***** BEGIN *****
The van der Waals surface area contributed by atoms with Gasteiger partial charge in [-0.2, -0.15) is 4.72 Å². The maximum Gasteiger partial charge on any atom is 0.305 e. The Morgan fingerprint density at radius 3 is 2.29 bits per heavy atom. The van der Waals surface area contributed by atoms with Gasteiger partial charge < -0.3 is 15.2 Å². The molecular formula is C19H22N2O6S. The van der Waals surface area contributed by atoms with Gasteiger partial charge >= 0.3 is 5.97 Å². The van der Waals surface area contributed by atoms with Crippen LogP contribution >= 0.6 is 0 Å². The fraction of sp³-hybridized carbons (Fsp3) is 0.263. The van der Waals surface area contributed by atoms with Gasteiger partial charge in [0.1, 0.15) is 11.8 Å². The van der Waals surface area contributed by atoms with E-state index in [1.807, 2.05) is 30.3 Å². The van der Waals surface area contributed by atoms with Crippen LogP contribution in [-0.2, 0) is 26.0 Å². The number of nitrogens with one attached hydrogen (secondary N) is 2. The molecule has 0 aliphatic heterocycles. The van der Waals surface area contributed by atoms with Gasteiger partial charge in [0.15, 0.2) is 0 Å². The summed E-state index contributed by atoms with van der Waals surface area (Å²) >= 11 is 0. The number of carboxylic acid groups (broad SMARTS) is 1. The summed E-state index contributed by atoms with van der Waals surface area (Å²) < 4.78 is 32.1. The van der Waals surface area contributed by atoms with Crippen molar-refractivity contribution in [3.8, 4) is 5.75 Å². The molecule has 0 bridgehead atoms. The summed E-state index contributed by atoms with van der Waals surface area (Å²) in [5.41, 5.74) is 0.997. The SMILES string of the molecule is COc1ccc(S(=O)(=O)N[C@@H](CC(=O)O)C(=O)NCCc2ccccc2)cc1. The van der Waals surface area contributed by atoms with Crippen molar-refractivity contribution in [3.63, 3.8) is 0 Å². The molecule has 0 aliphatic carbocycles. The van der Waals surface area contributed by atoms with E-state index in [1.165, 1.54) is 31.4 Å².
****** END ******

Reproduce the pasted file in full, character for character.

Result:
The van der Waals surface area contributed by atoms with Gasteiger partial charge in [-0.2, -0.15) is 4.72 Å². The maximum Gasteiger partial charge on any atom is 0.305 e. The Morgan fingerprint density at radius 3 is 2.29 bits per heavy atom. The van der Waals surface area contributed by atoms with Gasteiger partial charge < -0.3 is 15.2 Å². The molecular formula is C19H22N2O6S. The van der Waals surface area contributed by atoms with Gasteiger partial charge >= 0.3 is 5.97 Å². The van der Waals surface area contributed by atoms with Crippen LogP contribution >= 0.6 is 0 Å². The fraction of sp³-hybridized carbons (Fsp3) is 0.263. The van der Waals surface area contributed by atoms with Gasteiger partial charge in [0.1, 0.15) is 11.8 Å². The van der Waals surface area contributed by atoms with E-state index in [1.807, 2.05) is 30.3 Å². The van der Waals surface area contributed by atoms with Crippen LogP contribution in [-0.2, 0) is 26.0 Å². The number of nitrogens with one attached hydrogen (secondary N) is 2. The molecule has 0 aliphatic heterocycles. The van der Waals surface area contributed by atoms with Gasteiger partial charge in [0.15, 0.2) is 0 Å². The summed E-state index contributed by atoms with van der Waals surface area (Å²) >= 11 is 0. The number of carboxylic acid groups (broad SMARTS) is 1. The summed E-state index contributed by atoms with van der Waals surface area (Å²) < 4.78 is 32.1. The van der Waals surface area contributed by atoms with Crippen molar-refractivity contribution in [3.8, 4) is 5.75 Å². The molecule has 0 bridgehead atoms. The summed E-state index contributed by atoms with van der Waals surface area (Å²) in [5.41, 5.74) is 0.997. The SMILES string of the molecule is COc1ccc(S(=O)(=O)N[C@@H](CC(=O)O)C(=O)NCCc2ccccc2)cc1. The van der Waals surface area contributed by atoms with Crippen molar-refractivity contribution in [3.63, 3.8) is 0 Å². The molecule has 0 aliphatic carbocycles. The van der Waals surface area contributed by atoms with E-state index in [1.165, 1.54) is 31.4 Å².